Paris may be one of the most attractive cities in France to live in, but the French capital along with its surrounding region of Ile-de-France is also one of the most unequal.
Indeed, while the region of 12 million people may boast 31 percent of France's total GDP, a full 15 percent its residents survive on less that €990 ($1,130) a month – and half of these people have less than €750.
The figures come courtesy of French charity the Secours Catholique, which released a study on Monday taking a closer look at the levels of poverty and inequality across the Ile-de-France's eight départements and over 1,200 municipalities.
And the results were grim, particularly in the poorest part of the Greater Paris region, Seine-Saint-Denis to the north of the city centre, where poverty levels continue to worsen.
“We have to put out an alarm call,” the charity's president Hervé Du Souich told Le Parisien newspaper. “How long can we let it go on like this?”
The charity noted that in Seine-Saint-Denis in 2002, the average income was 72 percent of the median income in the Paris region.
Ten years later, in 2012, the average income had dropped to 68 percent of the median in the region.
The study also noted that between 2004 and 2012, the proportion of poor households in the area had grown twice as fast as the rate across metropolitan France.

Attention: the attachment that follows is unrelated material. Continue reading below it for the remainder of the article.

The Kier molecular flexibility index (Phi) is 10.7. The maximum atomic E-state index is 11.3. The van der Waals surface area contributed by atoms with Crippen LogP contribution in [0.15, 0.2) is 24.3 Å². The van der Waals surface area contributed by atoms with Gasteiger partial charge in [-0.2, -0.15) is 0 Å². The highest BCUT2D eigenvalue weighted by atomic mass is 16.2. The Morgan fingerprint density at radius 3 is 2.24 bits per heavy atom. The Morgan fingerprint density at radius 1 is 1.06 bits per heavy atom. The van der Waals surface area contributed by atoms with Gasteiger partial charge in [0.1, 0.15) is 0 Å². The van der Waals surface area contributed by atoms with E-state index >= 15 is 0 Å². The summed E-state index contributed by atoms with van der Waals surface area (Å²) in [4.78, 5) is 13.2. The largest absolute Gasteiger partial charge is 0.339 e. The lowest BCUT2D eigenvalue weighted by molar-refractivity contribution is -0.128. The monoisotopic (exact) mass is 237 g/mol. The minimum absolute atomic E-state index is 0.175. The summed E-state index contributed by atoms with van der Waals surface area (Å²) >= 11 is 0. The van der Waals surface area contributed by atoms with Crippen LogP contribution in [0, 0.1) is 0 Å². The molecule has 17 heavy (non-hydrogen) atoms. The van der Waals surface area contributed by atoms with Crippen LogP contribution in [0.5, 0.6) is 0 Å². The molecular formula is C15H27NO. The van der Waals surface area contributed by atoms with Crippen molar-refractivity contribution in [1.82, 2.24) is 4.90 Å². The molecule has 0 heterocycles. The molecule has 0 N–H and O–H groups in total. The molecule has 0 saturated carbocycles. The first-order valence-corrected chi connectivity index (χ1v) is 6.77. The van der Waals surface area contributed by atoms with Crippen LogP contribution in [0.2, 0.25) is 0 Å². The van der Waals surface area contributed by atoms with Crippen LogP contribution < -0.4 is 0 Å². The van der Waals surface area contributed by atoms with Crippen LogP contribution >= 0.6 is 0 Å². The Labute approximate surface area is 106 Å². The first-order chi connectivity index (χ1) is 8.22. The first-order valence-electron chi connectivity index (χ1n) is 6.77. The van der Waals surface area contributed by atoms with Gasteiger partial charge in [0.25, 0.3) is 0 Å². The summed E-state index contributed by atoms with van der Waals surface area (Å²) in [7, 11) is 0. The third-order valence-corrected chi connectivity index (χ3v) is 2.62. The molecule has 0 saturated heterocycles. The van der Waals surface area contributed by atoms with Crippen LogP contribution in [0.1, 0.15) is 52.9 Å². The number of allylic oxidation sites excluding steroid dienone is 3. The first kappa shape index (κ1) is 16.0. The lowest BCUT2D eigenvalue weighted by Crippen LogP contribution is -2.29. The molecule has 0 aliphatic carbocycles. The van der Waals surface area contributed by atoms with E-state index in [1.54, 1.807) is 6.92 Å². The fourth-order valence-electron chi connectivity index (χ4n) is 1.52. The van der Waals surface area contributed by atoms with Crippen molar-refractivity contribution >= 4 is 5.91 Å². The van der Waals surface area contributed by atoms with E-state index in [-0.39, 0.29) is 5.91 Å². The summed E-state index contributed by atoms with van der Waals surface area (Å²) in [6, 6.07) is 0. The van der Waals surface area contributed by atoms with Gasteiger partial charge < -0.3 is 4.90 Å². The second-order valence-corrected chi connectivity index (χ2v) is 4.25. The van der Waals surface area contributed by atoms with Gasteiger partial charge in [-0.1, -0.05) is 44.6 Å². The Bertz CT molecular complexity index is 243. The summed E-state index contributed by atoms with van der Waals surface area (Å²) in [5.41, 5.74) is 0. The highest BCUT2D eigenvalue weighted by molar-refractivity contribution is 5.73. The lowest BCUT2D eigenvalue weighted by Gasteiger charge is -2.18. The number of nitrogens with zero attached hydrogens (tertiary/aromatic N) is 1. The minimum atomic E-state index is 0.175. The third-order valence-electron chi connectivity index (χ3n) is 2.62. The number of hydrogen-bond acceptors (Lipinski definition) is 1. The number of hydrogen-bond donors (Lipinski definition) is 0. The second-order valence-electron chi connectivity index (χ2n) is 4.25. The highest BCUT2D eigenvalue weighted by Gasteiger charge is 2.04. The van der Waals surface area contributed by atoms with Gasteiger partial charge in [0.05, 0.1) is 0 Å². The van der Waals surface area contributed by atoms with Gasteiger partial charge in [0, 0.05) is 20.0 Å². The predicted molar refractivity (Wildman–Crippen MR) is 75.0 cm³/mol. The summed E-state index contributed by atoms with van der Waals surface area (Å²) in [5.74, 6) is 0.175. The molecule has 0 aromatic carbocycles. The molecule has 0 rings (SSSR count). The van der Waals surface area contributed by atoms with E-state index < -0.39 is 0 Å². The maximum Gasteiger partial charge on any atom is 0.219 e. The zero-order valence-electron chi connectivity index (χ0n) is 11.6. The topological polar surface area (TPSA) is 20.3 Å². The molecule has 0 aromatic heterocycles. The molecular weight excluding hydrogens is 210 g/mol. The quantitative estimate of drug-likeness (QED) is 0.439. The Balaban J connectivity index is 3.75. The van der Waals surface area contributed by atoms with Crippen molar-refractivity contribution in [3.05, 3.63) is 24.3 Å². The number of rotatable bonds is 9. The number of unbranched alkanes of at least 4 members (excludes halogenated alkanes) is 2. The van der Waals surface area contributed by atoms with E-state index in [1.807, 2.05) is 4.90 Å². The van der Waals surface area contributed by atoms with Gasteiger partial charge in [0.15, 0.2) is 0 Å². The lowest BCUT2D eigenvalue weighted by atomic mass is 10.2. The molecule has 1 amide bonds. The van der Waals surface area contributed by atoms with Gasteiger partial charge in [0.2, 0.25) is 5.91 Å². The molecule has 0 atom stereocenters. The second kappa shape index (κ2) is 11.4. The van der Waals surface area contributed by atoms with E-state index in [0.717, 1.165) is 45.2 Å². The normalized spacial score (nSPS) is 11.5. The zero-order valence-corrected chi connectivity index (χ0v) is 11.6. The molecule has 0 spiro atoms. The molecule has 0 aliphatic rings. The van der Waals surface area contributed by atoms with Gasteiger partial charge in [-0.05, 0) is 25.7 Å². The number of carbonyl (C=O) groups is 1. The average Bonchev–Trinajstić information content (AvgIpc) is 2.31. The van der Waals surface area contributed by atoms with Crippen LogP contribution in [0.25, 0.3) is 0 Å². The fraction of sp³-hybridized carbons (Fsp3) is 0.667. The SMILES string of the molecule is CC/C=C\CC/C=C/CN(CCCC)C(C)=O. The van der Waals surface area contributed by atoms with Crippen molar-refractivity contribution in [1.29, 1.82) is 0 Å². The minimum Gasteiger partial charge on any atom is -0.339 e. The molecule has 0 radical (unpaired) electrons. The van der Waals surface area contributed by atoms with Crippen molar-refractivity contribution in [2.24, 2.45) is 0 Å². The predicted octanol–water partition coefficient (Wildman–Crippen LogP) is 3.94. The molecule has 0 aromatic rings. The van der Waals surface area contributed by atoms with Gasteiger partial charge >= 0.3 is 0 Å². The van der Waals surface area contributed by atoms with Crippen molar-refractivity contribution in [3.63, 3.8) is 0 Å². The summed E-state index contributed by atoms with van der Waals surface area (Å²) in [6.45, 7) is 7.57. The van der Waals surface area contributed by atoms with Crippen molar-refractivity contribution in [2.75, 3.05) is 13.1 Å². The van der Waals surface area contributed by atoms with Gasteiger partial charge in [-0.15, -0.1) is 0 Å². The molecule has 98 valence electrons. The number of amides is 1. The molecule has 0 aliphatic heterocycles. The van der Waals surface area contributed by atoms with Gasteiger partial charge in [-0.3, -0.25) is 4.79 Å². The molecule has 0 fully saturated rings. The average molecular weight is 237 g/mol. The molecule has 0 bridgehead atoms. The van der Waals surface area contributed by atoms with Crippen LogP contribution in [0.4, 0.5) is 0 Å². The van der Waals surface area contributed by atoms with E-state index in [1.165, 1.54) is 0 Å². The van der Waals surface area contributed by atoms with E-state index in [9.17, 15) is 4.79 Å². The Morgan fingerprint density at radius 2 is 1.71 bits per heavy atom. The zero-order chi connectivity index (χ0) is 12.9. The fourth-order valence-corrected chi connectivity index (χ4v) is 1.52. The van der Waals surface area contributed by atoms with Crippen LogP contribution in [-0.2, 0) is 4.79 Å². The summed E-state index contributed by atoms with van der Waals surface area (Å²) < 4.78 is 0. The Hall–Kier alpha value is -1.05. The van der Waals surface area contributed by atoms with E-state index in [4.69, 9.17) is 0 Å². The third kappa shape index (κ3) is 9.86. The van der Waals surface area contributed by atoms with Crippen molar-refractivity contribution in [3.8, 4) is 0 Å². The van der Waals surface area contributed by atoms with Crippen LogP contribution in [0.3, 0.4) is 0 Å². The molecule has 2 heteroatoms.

To put it in perspective, Seine-Saint-Denis is home to 22 of the 50 poorest municipalities in the Paris region with over 11,000 residents. But in total, the département only has 36 of the 273 municipalities with over 11,000 people.
“If we don't act, these areas with high poverty – which are also hit by high unemployment – are going to continue to get worse in the coming years,” Du Souich said.
“We need a stronger showing of solidarity from all the municipalities and a geographical plan to rebalance the social fabric.”
To make matters worse, Seine-Saint-Denis is seeing more than its fair share of emergency housing shelters compared to other parts of the Paris region, meaning that while a short term problem may be fixed, the shelters are only adding more poverty to the département in the long term.
The study also noted that those living in the the richest département of Ile-de-France, Hauts-de-Seine, which covers the western inner suburbs of the city, live an average of two years longer than those in the poorest area, Seine-Saint-Denis.
It also found that those living in the top ten percent in terms of household worth were, on average, five times better off than those in the bottom ten percent.
The study called for a “rebalancing of territories” with a goal of promoting social diversity.
“We can't go on forming these islands of poverty, leaving some on the fringes of society looking in.”